“… hushed stony slopes and low ivied cottages in the lee of huge boulders in Rhode-Island’s back country. Scent of the sea and fragrance of the fields; spell of the dark woods and joy of the orchards and gardens at dawn.”
-H.P. Lovecraft, “The Dream-Quest of Unknown Kadath”
This mode of viewing Nature in the universality of her relations is no doubt adverse to the rapidity desirable in an itinerary…
-Alexander von Humboldt, Personal Narrative
A wooded slope fell away steeply from the path where I stood, and then curved more gradually towards a surface of sparkling water I could only vaguely see as bright flashes through the trees. Through a trick of perspective it looked like a vast ocean far below, even though it was only a pond that began its existence, humbly enough, as a reservoir for the town of Lincoln in Rhode Island. This was Lime Rock Preserve, home of:
Red oak, hickory, a diversity of ferns, red and white baneberry, horse balm, violets, bellwort, nodding trillium, jack-in-the-pulpit, trout lily
I don’t know whether they gave up on enumerating all the different ferns, or if they just didn’t have an accurate list; but there were a great many. Being still very much a novice at identifying ferns myself, I haven’t keyed them out either, but there was a great diversity of form to be seen every few paces. These large, stiff fronds I’m reasonably confident are Christmas fern (Polystichum acrostichoides):
but am still working on these (among others):
A big limestone boulder was covered in a lichen with huge apothecia:
and mushrooms lurked in the shadows of the bigger ferns:
As I was almost back to the gate, a toad sprinted across the path and a little ways up a tree-trunk:
Initially I’d thought – well, let’s be honest, hoped – it was a gray tree-frog. Experts on iNaturalist gently let me know it was in fact the ubiquitous American toad; an old friend rather than a new acquaintance. As a boy I collected them down by the river, and sometimes even out back of the house, by the compost heap. But I never saw them climbing a tree, so that was new.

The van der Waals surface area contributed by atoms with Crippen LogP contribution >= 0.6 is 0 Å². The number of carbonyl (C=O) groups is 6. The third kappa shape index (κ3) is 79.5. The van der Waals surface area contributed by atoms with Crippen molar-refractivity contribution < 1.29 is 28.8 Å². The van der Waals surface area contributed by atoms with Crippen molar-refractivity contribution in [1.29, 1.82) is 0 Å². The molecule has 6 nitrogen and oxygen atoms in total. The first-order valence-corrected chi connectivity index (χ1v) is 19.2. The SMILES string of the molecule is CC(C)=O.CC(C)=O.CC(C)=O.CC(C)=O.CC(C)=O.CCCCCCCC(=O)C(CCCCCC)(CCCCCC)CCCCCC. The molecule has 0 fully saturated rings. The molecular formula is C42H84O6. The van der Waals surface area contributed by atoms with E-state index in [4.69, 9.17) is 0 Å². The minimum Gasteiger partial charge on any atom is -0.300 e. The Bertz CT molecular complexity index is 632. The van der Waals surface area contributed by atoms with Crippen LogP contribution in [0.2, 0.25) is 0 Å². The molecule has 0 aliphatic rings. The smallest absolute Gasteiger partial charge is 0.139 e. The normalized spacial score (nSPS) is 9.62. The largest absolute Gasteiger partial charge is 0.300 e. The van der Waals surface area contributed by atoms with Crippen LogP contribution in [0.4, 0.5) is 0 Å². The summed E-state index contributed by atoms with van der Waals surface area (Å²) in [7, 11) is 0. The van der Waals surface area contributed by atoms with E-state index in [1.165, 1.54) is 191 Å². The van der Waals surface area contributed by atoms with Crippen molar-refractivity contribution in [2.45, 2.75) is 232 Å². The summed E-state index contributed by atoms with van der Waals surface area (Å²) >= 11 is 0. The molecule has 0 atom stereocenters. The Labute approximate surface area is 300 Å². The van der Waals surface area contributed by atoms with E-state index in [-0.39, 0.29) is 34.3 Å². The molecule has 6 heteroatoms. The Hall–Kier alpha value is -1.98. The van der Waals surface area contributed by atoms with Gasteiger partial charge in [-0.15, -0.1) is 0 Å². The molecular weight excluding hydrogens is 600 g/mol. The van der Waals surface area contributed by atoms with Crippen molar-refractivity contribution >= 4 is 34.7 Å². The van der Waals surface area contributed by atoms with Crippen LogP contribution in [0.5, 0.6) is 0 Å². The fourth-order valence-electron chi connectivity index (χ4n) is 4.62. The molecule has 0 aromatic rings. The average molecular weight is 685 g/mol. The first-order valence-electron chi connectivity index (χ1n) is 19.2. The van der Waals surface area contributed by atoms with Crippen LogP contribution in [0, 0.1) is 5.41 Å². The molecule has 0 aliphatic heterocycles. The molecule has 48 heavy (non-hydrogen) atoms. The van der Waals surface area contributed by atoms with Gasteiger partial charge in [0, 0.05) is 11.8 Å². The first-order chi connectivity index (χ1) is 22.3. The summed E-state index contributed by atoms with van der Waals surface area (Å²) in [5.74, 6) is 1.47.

This was the day-trip I took while in Providence for NecronomiCon (see previous report, “The Gate of the Silver Key“). With only one day, the rapidity desirable in an inventory meant narrowing down on basically one thing to see. Going along the Blackstone River via Lime Rock meant not really seeing any ocean – Touisset Marsh, a salt-marsh, was another possible choice – which I regret a little, but it was a beautiful ride, and, as I later discovered, the hills and forests north of Providence were also haunted by the young Lovecraft on his bicycle. So really it ended up as part of the fabric of the whole experience, rather than being a digression! Even the life-cycle of ferns found its way into his stories:
“It reproduced like the vegetable cryptogams, especially the pteridophytes; having spore-cases at the tips of the wings and evidently developing from a thallus or prothallus … How it could have undergone its tremendously complex evolution on a new-born earth in time to leave prints in Archaean rocks was so far beyond conception as to make Lake whimsically recall the primal myths about Great Old Ones who filtered down from the stars and concocted earth-life as a joke or mistake…”
-H.P. Lovecraft, At the Mountains of Madness
The Blackstone River Bikeway itself runs to the town of Woonsocket which is right on the Massachusetts border. I didn’t go all the way through town to cross the border, which, again, is a slight regret, but I don’t imagine anything is radically different on the other side, and anyway I can take the Badger State Trail to Illinois if I want to enjoy the arcane thrill of riding across an imaginary line. Though the Blackstone Valley was ground zero for industrialization in the US – the first textile mill was built there in 1790 – it’s back to quiet and picturesque, except at the dams, which are loud and picturesque. A considerable amount of wetland has been restored, where I saw a vivid green dragonfly:
and some sensitive-fern (Onoclea sensibilis):
Garter snakes crossed the path in a relaxed manner, although they were a little touchy if you got close:
and altogether it was a pleasant cycling experience, nice and flat on an old rail-bed, almost more like being on a carnival ride than actually exerting any effort. The milestones were even real stones, which I thought was a great touch.
The bike was a rental, incidentally, and so my thanks go to the extremely nice folks at the North Providence location of Providence Bicycle, who set me up with a comfortable fat-tired Raleigh and a helmet to fit my long Irish head.